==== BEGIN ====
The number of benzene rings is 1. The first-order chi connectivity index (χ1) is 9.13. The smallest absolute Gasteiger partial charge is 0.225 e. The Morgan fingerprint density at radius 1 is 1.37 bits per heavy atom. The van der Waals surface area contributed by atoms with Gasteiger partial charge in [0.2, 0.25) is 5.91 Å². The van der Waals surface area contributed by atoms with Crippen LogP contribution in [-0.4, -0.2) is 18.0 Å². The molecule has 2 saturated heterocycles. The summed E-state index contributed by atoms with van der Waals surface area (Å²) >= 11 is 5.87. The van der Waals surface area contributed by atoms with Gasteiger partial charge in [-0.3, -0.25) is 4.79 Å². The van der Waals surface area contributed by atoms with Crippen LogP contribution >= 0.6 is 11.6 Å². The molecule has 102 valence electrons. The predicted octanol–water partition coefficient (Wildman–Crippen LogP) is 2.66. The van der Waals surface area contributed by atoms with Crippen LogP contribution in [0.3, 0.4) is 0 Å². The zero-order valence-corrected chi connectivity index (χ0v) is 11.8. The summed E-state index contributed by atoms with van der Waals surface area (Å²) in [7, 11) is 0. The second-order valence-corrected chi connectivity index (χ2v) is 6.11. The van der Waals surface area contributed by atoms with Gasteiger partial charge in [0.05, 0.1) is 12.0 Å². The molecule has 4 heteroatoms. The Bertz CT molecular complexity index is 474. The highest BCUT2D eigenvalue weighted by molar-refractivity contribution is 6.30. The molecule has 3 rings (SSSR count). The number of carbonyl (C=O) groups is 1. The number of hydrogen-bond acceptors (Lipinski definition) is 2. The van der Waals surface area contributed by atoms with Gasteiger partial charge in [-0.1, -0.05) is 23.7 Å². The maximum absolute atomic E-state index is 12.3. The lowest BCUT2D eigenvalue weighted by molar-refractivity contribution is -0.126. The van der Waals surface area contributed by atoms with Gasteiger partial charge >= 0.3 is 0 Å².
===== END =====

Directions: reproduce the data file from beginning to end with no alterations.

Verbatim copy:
The number of benzene rings is 1. The first-order chi connectivity index (χ1) is 9.13. The smallest absolute Gasteiger partial charge is 0.225 e. The Morgan fingerprint density at radius 1 is 1.37 bits per heavy atom. The van der Waals surface area contributed by atoms with Gasteiger partial charge in [0.2, 0.25) is 5.91 Å². The van der Waals surface area contributed by atoms with Crippen LogP contribution in [-0.4, -0.2) is 18.0 Å². The molecule has 2 saturated heterocycles. The summed E-state index contributed by atoms with van der Waals surface area (Å²) >= 11 is 5.87. The van der Waals surface area contributed by atoms with Gasteiger partial charge in [-0.3, -0.25) is 4.79 Å². The van der Waals surface area contributed by atoms with Crippen LogP contribution >= 0.6 is 11.6 Å². The molecule has 102 valence electrons. The predicted octanol–water partition coefficient (Wildman–Crippen LogP) is 2.66. The van der Waals surface area contributed by atoms with Crippen LogP contribution in [0.3, 0.4) is 0 Å². The zero-order valence-corrected chi connectivity index (χ0v) is 11.8. The summed E-state index contributed by atoms with van der Waals surface area (Å²) in [7, 11) is 0. The second-order valence-corrected chi connectivity index (χ2v) is 6.11. The van der Waals surface area contributed by atoms with Gasteiger partial charge in [0.05, 0.1) is 12.0 Å². The molecule has 4 heteroatoms. The Bertz CT molecular complexity index is 474. The highest BCUT2D eigenvalue weighted by molar-refractivity contribution is 6.30. The molecule has 3 rings (SSSR count). The number of carbonyl (C=O) groups is 1. The number of hydrogen-bond acceptors (Lipinski definition) is 2. The van der Waals surface area contributed by atoms with Gasteiger partial charge in [-0.1, -0.05) is 23.7 Å². The maximum absolute atomic E-state index is 12.3. The lowest BCUT2D eigenvalue weighted by molar-refractivity contribution is -0.126. The van der Waals surface area contributed by atoms with Gasteiger partial charge >= 0.3 is 0 Å².